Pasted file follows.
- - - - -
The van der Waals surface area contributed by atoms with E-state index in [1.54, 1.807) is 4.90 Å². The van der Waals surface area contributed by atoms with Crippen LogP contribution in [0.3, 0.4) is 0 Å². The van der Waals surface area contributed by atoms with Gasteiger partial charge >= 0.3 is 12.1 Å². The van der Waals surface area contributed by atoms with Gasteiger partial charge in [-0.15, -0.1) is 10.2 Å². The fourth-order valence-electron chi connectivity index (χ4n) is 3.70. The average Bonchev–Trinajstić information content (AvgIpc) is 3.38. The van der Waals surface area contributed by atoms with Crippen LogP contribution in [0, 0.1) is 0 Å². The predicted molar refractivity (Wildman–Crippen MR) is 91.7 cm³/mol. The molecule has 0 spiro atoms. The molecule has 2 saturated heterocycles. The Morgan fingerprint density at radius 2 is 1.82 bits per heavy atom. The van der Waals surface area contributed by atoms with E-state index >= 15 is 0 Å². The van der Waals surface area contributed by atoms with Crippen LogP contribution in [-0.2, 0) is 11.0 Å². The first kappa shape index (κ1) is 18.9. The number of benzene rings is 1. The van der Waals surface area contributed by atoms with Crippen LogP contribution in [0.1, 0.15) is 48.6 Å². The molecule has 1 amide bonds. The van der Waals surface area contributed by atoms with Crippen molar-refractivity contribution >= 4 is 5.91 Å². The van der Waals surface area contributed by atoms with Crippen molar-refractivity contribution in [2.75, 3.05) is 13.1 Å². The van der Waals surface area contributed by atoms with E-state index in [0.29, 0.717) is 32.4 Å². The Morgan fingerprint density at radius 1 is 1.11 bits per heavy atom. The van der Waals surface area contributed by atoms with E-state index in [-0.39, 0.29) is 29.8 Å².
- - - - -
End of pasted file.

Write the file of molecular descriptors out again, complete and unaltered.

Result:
The van der Waals surface area contributed by atoms with E-state index in [1.54, 1.807) is 4.90 Å². The van der Waals surface area contributed by atoms with Crippen LogP contribution in [0.3, 0.4) is 0 Å². The van der Waals surface area contributed by atoms with Gasteiger partial charge >= 0.3 is 12.1 Å². The van der Waals surface area contributed by atoms with Gasteiger partial charge in [-0.15, -0.1) is 10.2 Å². The fourth-order valence-electron chi connectivity index (χ4n) is 3.70. The average Bonchev–Trinajstić information content (AvgIpc) is 3.38. The van der Waals surface area contributed by atoms with Crippen LogP contribution in [0, 0.1) is 0 Å². The predicted molar refractivity (Wildman–Crippen MR) is 91.7 cm³/mol. The molecule has 0 spiro atoms. The molecule has 2 saturated heterocycles. The Morgan fingerprint density at radius 2 is 1.82 bits per heavy atom. The van der Waals surface area contributed by atoms with E-state index >= 15 is 0 Å². The van der Waals surface area contributed by atoms with Crippen LogP contribution in [-0.2, 0) is 11.0 Å². The first kappa shape index (κ1) is 18.9. The number of benzene rings is 1. The van der Waals surface area contributed by atoms with Crippen LogP contribution in [0.1, 0.15) is 48.6 Å². The molecule has 1 amide bonds. The van der Waals surface area contributed by atoms with Crippen molar-refractivity contribution >= 4 is 5.91 Å². The van der Waals surface area contributed by atoms with Crippen molar-refractivity contribution in [2.75, 3.05) is 13.1 Å². The van der Waals surface area contributed by atoms with E-state index in [0.29, 0.717) is 32.4 Å². The Morgan fingerprint density at radius 1 is 1.11 bits per heavy atom. The van der Waals surface area contributed by atoms with E-state index in [-0.39, 0.29) is 29.8 Å².